Francis Frith was a successful Victorian business man who amassed a fortune from the sale of his Liverpool business in the Wholesale-Grocery trade. Always an ardent traveller he used the freedom his new found wealth granted to travel abroad and visit such exotic places as the Nile valleys and what was then considered the ‘Dark Continent’ where he experienced many adventures: some maybe a little too exciting for comfort? All the while he was indulging his passion for the new technology of Photography and processing his plates in the lightweight carriage which doubled as his portable dark room!  By the time Frith returned to England, around 1860, the Railways were advancing as was the birth of tourism for the ordinary working population.    

The fruits of his work in Africa made Frith an overnight success as a Photographer and he went on to create a new business, publishing his photographs. The new public freedom of travel opened a whole new market for holiday souvenirs and Frith was quick to cater for the demand. He committed himself to photographing every town, village and beauty spot in the country and spent the next thirty years doing just that. Following Francis Frith’s death in 1898 the business continued to grow under the management of his sons for the next seventy years or so and today an archive of the ‘Francis Frith Collection’ has been digitised and all the images remain available via the company website

Any inclusions from the above company's archive are published with their permission. Images are copyright and  currently available from:

I am also most grateful to the following for their kind permission to reproduce extracts from their brochures:

Blakes Holiday Boating, Barnoldswick, Lancashire

‘All Images reproduced by permission of Blakes Holiday Boating © 1908 –2010’ and are individually credited

Hoseasons Holidays Ltd, Lowestoft, Suffolk

‘All Images reproduced by permission of Hoseasons Holidays Ltd © 1946 - 2010’ and are individually credited

                                               Hoseasons c.1975

Jim Hoseason  1927 - 2009

It was with genuine sadness that I learned today of the death of Jim Hoseason. Unfortunately, since I do not live in East Anglia, it was a good few months before I became aware of this fact. My family were regular customers of 'Broadland Owners Association' firms from the very beginning and always held his organisation, and its members, in the highest esteem.

When I first developed this web-site I contacted Hoseasons’ for permission to use scans from their publications and was met with the most friendly and helpful reception.  Jim had retired in 1999 but he was still advised about the site and, having viewed it for himself, he took the time and trouble to send me a most charming message of support. Despite the good-humoured warnings I had received from his colleagues, he resisted any temptation to “put me straight” on any of my facts. Not that I should have minded, in the slightest! This was only a few months before his passing. I'm sure Jim was a most remarkable man and will be very much missed by his friends and family.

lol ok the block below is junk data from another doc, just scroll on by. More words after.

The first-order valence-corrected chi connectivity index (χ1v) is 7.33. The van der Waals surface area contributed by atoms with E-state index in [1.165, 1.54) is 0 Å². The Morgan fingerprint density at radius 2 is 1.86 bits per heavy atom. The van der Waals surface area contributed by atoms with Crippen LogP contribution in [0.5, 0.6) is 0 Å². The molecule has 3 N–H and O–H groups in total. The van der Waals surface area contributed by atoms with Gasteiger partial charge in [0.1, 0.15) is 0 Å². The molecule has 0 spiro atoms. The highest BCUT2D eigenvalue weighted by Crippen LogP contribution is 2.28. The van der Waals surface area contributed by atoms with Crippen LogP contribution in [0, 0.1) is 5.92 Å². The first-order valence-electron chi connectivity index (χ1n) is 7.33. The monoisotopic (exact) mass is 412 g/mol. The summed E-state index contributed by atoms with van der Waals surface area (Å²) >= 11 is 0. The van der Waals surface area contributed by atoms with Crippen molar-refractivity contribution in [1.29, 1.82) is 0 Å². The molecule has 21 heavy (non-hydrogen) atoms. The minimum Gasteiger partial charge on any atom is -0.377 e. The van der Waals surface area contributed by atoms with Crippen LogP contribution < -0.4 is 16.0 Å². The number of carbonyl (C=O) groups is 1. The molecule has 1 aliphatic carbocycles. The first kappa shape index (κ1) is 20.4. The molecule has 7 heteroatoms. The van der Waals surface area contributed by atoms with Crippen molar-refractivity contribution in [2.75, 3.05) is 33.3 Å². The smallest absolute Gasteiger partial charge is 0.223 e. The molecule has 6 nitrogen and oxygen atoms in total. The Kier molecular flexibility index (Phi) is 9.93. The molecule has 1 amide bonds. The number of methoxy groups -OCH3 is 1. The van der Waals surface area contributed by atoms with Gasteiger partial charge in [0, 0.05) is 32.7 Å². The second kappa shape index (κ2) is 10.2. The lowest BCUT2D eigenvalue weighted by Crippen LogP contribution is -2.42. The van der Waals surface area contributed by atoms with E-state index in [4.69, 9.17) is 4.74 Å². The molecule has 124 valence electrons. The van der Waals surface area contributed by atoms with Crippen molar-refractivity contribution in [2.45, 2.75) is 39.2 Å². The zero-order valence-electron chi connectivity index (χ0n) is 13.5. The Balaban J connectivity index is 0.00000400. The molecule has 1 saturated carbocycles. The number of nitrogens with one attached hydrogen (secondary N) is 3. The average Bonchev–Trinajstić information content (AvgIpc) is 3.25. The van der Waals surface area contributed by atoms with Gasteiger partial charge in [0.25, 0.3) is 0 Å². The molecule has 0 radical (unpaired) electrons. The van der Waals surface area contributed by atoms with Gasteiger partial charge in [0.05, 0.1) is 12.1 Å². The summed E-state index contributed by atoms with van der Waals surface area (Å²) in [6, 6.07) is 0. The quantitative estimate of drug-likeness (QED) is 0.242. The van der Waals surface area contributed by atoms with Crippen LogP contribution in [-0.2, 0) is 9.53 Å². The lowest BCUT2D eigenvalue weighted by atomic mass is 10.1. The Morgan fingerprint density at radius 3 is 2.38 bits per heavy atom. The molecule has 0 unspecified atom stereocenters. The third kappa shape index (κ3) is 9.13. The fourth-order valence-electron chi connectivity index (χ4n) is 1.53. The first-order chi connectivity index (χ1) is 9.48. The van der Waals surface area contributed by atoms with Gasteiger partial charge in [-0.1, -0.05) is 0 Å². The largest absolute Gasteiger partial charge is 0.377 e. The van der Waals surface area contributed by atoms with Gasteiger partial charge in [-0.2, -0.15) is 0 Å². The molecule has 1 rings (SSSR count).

I am also most grateful and offer my sincere thanks to the following individuals for their helpful input and assistance:

Mary Blathwayt:
Mary was brought up in Horning and has, on more than one occasion, been most helpful on matters of local history

Mathew Gravener & John Holmes:
  Both of whom helped to correct the mistaken identity of the "Gay Lady" at Ranworth.

Tim Harding:
current owner of "Vagabond" who provided further clarification and information about this historic yacht.

Myer Rosen: Reminded me of a wrong (albeit speculative) identification at Salhouse Broad. That will teach me!

Graham Noble: Provided some much needed enlightenment about Broadland Goosander/Snipe and further insight into Ripplecraft at Somerleyton.

Peter Waller: Peter was a business partner at Fowler's of Oulton Broad and (incidently) the very first person to send me a message of support after I launched this site in 2009. Recently (Sept. 2011) whilst reviewing this company I was mystified by the apparently sudden disappearance of the firm and its fleet after the 1972 season? I contacted Peter and he was most helpful in clarifying that in 1972 the land occupied by Fowlers and their neighbours was bought up by the GLC. Their fleet reappeared in the Blakes lists for 1974 after finding a new base at Ripplecraft of Somerleyton. Here it remained until 1977 when Jack Fowler retired from  the boating holiday hire business. A few of the boats had already beeen bought by Richardsons at Stalham and the remaining fleet was then transferred to Ripplecraft's ownership.

Steve Day: Like Graham, Steve has special knowledge of one particular firm: In his case H. C. Banham of Horning, a major force in the pre-war hire industry, and Steve's input has been a great help to me in clarifying that firm's history. 

Jack A Robinson: Jack is the Great- Great Nephew of Leo A. Robinson, and has provided very helpful clarification of his family's history at Oulton Broad; parts of which are surprisingly similar to other well known Broadland families. 

Roderick Starksfield: Roderick is the son of J. Stanley Starksfield who bought the Wayford Bridge Yacht Station from
Old Man (William) Hewitt. Our correspondence has been most helpful in expanding my account of this yard and, in particular, the Willow Wren yachts. I am extremely grateful for the images that Roderick has provided and the opportunity to read his own very entertaining account of life at Wayford Bridge in the 1950's. 

Stuart Press: Stuart is a well known Norfolk boatbuilder and yachtsman who can boast at least seven generations of Boat, Yacht and Wherry Builders amongst his ancestors. I am most grateful for the delightful assistance he has provided, which has enabled me to re-write the article about Fred Press at Belaugh; in much more accurate detail.